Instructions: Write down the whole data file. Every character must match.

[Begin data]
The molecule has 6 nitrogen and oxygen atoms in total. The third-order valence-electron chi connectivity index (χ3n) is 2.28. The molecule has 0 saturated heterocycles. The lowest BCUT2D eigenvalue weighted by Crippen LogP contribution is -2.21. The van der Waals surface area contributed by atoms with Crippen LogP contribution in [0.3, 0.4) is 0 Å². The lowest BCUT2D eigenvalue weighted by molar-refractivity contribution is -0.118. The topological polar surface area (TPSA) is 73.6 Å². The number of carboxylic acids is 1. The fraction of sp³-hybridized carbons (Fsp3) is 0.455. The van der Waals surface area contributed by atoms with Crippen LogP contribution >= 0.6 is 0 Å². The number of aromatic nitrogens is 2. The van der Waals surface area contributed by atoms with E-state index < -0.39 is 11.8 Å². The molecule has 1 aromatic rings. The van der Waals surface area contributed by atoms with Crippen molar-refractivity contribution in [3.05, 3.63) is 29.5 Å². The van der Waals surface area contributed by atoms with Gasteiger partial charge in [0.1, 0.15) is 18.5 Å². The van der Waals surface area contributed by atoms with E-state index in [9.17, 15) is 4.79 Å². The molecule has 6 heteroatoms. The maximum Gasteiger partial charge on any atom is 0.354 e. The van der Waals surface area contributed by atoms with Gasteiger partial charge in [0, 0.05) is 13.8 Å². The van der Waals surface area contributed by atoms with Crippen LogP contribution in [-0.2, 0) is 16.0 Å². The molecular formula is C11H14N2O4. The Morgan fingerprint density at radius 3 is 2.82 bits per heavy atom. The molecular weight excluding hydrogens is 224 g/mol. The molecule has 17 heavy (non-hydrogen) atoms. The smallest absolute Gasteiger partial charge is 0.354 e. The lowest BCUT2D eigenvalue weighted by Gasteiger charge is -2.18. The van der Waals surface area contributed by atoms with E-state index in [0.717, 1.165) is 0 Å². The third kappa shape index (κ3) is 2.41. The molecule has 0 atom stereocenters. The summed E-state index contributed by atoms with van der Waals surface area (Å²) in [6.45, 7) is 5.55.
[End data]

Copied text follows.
The molecule has 6 nitrogen and oxygen atoms in total. The third-order valence-electron chi connectivity index (χ3n) is 2.28. The molecule has 0 saturated heterocycles. The lowest BCUT2D eigenvalue weighted by Crippen LogP contribution is -2.21. The van der Waals surface area contributed by atoms with Crippen LogP contribution in [0.3, 0.4) is 0 Å². The lowest BCUT2D eigenvalue weighted by molar-refractivity contribution is -0.118. The topological polar surface area (TPSA) is 73.6 Å². The number of carboxylic acids is 1. The fraction of sp³-hybridized carbons (Fsp3) is 0.455. The van der Waals surface area contributed by atoms with Crippen LogP contribution >= 0.6 is 0 Å². The number of aromatic nitrogens is 2. The van der Waals surface area contributed by atoms with E-state index < -0.39 is 11.8 Å². The molecule has 1 aromatic rings. The van der Waals surface area contributed by atoms with Crippen molar-refractivity contribution in [3.05, 3.63) is 29.5 Å². The van der Waals surface area contributed by atoms with Gasteiger partial charge in [0.1, 0.15) is 18.5 Å². The van der Waals surface area contributed by atoms with E-state index in [9.17, 15) is 4.79 Å². The molecule has 6 heteroatoms. The maximum Gasteiger partial charge on any atom is 0.354 e. The van der Waals surface area contributed by atoms with Gasteiger partial charge in [0, 0.05) is 13.8 Å². The van der Waals surface area contributed by atoms with Crippen LogP contribution in [-0.2, 0) is 16.0 Å². The molecular formula is C11H14N2O4. The Morgan fingerprint density at radius 3 is 2.82 bits per heavy atom. The molecular weight excluding hydrogens is 224 g/mol. The molecule has 17 heavy (non-hydrogen) atoms. The smallest absolute Gasteiger partial charge is 0.354 e. The lowest BCUT2D eigenvalue weighted by Gasteiger charge is -2.18. The van der Waals surface area contributed by atoms with E-state index in [0.717, 1.165) is 0 Å². The third kappa shape index (κ3) is 2.41. The molecule has 0 atom stereocenters. The summed E-state index contributed by atoms with van der Waals surface area (Å²) in [6.45, 7) is 5.55.